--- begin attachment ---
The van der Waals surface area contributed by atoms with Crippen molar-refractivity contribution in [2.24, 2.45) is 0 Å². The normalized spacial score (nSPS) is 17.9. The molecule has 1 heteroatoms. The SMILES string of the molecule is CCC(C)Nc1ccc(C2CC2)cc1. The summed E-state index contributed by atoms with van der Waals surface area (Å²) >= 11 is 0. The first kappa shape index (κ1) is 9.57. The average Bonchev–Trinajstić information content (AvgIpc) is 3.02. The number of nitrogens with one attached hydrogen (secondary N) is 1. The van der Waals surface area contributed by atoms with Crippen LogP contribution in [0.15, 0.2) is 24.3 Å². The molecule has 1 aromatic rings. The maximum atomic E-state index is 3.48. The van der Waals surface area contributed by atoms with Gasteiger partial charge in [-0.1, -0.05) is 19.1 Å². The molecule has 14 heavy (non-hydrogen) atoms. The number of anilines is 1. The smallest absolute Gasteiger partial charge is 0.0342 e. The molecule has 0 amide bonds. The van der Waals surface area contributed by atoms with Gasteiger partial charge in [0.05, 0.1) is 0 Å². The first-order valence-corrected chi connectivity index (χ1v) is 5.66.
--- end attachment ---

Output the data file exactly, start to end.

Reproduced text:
The van der Waals surface area contributed by atoms with Crippen molar-refractivity contribution in [2.24, 2.45) is 0 Å². The normalized spacial score (nSPS) is 17.9. The molecule has 1 heteroatoms. The SMILES string of the molecule is CCC(C)Nc1ccc(C2CC2)cc1. The summed E-state index contributed by atoms with van der Waals surface area (Å²) >= 11 is 0. The first kappa shape index (κ1) is 9.57. The average Bonchev–Trinajstić information content (AvgIpc) is 3.02. The number of nitrogens with one attached hydrogen (secondary N) is 1. The van der Waals surface area contributed by atoms with Crippen LogP contribution in [0.15, 0.2) is 24.3 Å². The molecule has 1 aromatic rings. The maximum atomic E-state index is 3.48. The van der Waals surface area contributed by atoms with Gasteiger partial charge in [-0.1, -0.05) is 19.1 Å². The molecule has 14 heavy (non-hydrogen) atoms. The number of anilines is 1. The smallest absolute Gasteiger partial charge is 0.0342 e. The molecule has 0 amide bonds. The van der Waals surface area contributed by atoms with Gasteiger partial charge in [0.05, 0.1) is 0 Å². The first-order valence-corrected chi connectivity index (χ1v) is 5.66.